“How do you know that I mean to learn to play the violin?” he queried, drooping the outer corners of his eyelids in quick suspicion, “I did not say so.”
“I know. And when you have learned, remember me. And never let anything—come here that I may put my hand on your head that you do not forget—never let anything—duty, pleasure, money, or—or a woman—come between you and your music.”
The boy stared seriously into the strange face bent over him, the face from which so much that was bad seemed for the moment to have been swept away by the luminousness of the idea that had come to the half-idiotic brain.
“‘Duty, pleasure, money or—’”
“Or a woman” cried the fiddler, his face contorting with anger. “God curse them all!” Muttering and frowning he jerked at his dog. “Come, Papillon, come; we must be getting on, it is late. Petit chien jaune, petit chien jaune.”
The dog trotting discreetly at the end of the taut lead, the old man slouched up the road, brandishing his violin aimlessly and talking aloud as he went.
“I ask myself,” said the little Norman, “how he knew.”
Then, for he was no longer in haste, he stepped into his green sabots and started homeward, biting into the apple that had listened.
The Earl of Kingsmead lay flat on his stomach on the warm, short grass by the carp-pond, and studied therein the ponderous manoeuvres of an ancient fish, believed by the people thereabouts to be something over two hundred years old. Carp had a great charm for Lord Kingsmead; so had electricity; so had toads; so had buns, and stable-boys, and pianolas, and armour, and curates, and chocolates.
Everything was full of interest to this interesting nobleman, and the most beautiful part of it was that there was beyond Kingsmead and the very restricted area of London that he had hitherto been allowed to investigate, a whole world full of things strange, undreamed-of, delightful, and, best of all, dangerous, to the study of which he meant to dedicate every second of the time that spread between that moment as he lay on the grass and the horrid hour when he should be carried to the family vault surrounded by sobbing relations.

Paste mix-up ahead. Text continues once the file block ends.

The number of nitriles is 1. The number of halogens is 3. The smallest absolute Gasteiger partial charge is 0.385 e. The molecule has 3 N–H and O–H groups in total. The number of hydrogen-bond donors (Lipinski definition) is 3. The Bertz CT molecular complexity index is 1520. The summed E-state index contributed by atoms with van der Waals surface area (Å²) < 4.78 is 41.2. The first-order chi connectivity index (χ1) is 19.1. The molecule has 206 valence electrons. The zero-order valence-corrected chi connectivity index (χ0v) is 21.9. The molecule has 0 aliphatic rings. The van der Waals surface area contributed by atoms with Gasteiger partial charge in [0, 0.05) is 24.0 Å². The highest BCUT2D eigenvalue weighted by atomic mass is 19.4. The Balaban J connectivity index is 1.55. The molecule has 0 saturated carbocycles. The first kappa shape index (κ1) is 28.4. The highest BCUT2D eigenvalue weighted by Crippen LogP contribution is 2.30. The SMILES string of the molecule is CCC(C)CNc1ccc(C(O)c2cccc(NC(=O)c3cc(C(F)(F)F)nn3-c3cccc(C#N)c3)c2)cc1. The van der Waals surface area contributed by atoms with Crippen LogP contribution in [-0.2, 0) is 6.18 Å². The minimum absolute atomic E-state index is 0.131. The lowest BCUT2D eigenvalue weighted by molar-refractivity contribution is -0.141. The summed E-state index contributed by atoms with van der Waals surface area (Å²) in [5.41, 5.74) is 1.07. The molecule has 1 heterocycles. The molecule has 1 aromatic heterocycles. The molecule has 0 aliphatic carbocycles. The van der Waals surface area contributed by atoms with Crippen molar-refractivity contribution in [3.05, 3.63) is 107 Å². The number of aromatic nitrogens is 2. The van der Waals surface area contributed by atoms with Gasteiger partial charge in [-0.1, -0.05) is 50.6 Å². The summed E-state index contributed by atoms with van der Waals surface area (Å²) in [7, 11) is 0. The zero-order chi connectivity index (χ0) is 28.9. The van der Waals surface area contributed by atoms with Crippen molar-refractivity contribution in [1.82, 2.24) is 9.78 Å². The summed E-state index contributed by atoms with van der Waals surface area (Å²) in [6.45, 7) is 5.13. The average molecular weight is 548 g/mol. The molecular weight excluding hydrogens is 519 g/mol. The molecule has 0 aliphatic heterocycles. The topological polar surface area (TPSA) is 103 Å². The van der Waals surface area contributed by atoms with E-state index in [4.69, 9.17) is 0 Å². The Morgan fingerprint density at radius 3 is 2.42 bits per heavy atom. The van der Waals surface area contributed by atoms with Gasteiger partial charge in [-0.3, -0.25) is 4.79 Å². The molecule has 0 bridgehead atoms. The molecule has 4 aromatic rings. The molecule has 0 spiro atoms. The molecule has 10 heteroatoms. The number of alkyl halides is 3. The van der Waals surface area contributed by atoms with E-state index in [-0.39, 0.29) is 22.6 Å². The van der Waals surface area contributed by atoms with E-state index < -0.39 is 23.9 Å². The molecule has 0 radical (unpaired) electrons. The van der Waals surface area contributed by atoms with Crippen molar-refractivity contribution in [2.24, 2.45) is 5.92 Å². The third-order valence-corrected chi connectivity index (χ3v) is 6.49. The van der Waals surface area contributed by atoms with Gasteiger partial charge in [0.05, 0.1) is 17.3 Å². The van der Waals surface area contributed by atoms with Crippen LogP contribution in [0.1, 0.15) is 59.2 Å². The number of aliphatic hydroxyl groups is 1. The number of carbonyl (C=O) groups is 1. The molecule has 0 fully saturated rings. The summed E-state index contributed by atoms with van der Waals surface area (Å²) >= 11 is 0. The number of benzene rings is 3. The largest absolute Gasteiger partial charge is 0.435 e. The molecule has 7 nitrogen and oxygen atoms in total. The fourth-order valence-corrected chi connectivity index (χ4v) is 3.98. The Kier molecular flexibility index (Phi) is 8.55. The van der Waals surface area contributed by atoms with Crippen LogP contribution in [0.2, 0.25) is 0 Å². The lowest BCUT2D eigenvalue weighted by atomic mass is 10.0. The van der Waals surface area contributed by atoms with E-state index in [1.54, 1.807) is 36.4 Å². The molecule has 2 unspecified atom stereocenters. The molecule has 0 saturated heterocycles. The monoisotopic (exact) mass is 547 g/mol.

For Tommy Kingsmead was one of those most unusual persons who understand the value of life as it dribbles through their fingers in seconds, instead of, like most people, losing the vibrant present in a useless (because invariably miscalculated) study of the future.
This morning he had devoted to a keen investigation of several matters of palpitating interest.
Had Fledge, the butler, who had apparently been at Kingsmead since the beginning of the world, any teeth, or did his flexible, long lips hide only gums? Until that day the problem had never suggested itself to Fledge’s master, but when it did, it roused in him a passion of curiosity that had to be satisfied, after the failure of a series of diplomatic attempts by the putting of a plain question.